Monday, July 22, 2013

The future of CSR

Our collaborator on the forthcoming second edition of our CSR textbook, Laura Spence from Royal Holloway, University of London, has been musing recently on the future of CSR. So we asked her to pen another guest post for us about where she thinks things are going. Here's what her crystal ball says...
I’ll let you into a secret. Sometimes, as I travel from conference to conference, I wonder if we are getting anywhere at all in the study of CSR.  As the field has developed, there are some topics and theories which have somewhat of a stranglehold on our thinking. With every new conference presentation that yet again tackles the well-trodden ground of large, Western multinational corporations, corporate social performance, stakeholder theory, or institutional theory, my heart sinks a little, though I also work on some of these. Don’t get me wrong, there is plenty of good work on these topics coming out, but we are in danger of throwing all our energies at an ever-decreasing circle of subjects when there is so much more out there to do. Couple that with the assessment by some that CSR has come to its natural end and it is sometimes hard to stay positive for the future of CSR.

And yet, in the last few weeks, I have had to rethink my doubts. It all started with an event on Gender and Responsible Business at Nottingham University’s International Centre for Corporate Social Responsibility. Somehow CSR – of all subjects - has more or less overlooked the gender perspective despite some pretty long standing powerful contributions.  Every presentation I saw contributed something refreshing, different and relevant, demonstrating a huge potential to shine a new light on CSR in the future. It is well worth joining the continuing conversation through the LinkedIn group: ‘Gender & Responsible Business Network’.

The inclusion of marginalized voices was to my delight also explored at the ‘Corporate Responsibility: Towards Inclusive Development’ stream at the European Group of Organization Studies (EGOS) conference in Montreal.  In a field dominated by US and European corporate perspectives and authors, this stream surfaced a young, vibrant and diverse group of scholars working on regions that constitute most of the world but a small proportion of CSR publications. We heard about CSR in Asian, South American, Middle Eastern and African countries, drawing on important cultural, political, economic, social and religious perspectives that are usually sidelined. Is the future of CSR in Europe or North America? I doubt it. The level of social need, different governmental roles, critical challenges and changing economic structures in developing and emerging economies should encourage us to look well beyond the usual contexts.

And I was not the only one pondering the future of CSR. At a special workshop at the EGOS conference, Christopher Wickert (VU University Amsterdam) and Arno Kourula (University of Amsterdam) led a focused workshop ‘Debating the Future of CSR’. Bringing together PhD students and early career researchers (and let’s face it, they should be the ones that determine what’s around the corner) with a few more established academics, we had the opportunity to really dig in to three key aspects: contextuality in CSR; theoretical criticism of CSR; and stakeholder perspectives and marginalized voices in CSR. The topics discussed were wide ranging and included the role of non-governmental organizations, CSR as a political project, activism, the role of the state, frustration with the ‘business case’, the performativity of language around CSR, listening to the polyphony of  voices and the dangers of stereotyping.  I really hope that the participants at the workshop go on to publish on some of these perspectives in more detail – it will make fascinating reading.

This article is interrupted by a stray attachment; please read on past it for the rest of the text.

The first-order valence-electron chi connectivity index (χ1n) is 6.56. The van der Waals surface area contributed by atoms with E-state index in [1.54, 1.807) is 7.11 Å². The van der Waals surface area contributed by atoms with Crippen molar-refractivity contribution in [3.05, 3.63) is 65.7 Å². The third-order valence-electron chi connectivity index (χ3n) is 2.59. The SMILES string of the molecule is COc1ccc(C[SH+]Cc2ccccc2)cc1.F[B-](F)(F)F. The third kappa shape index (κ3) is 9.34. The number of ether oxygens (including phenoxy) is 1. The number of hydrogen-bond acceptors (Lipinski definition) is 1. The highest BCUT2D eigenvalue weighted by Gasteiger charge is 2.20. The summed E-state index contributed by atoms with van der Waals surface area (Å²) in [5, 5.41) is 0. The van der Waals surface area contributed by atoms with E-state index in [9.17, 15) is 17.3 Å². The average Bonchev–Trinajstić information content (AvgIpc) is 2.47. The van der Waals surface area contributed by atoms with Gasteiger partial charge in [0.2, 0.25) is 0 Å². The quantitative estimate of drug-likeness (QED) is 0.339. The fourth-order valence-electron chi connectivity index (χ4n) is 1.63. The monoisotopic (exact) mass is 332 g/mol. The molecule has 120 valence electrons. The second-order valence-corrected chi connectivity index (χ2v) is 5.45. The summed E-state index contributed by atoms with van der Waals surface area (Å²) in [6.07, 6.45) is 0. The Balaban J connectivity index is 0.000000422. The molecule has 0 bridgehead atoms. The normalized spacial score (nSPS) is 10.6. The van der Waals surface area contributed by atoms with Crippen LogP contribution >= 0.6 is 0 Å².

Some of these waves of CSR research are captured in an earlier Crane and Matten blog and a brand new chapter in our second edition of CSR: Readings and Cases in A Global Context (Crane, Matten & Spence, Routledge, July 2013). There we add to the debate on the future of CSR in terms of new business models such as social entrepreneurship and social innovation, the influence of new social movements, forms of regulatory rather than voluntary CSR, the outcomes of CSR, and the positive prospects of CSR as a profession and an academic subject.   

So, as summer starts in earnest in the UK, I am optimistic for the future of CSR. If space is made for the rising waves of research I have been privileged to see in the last few months, you never know, we might actually make a difference. 

Laura J. Spence

Photo by eelcowest. Reproduced under Creative Commons licence


  1. It's great to see some more discussion around gender and CSR! It's surprising and disappointing that we don't consider gender or feminist theories more when we talk about CSR- which, after all, is often about stakeholders, development, inclusion and global issues such as climate change, population growth and poverty. All of these things are 'gendered' and all of these things could be somewhat ameliorated if we brought in more 'marginalised' voices, often women's. How to do this, why to do this, and importantly, why this hasn't happened are questions explored through sixty years of feminist thought! As Ed Freeman said at the ICCSR symposium, it is not a luxury to work on gender, but crucial. Neither is it a particularly 'new' area, but rather silo-ed. The more of us working at this the better! To that end, as Laura mentions, we have set up a discussion group on LinkedIn for those of you interested in joining in. See you there.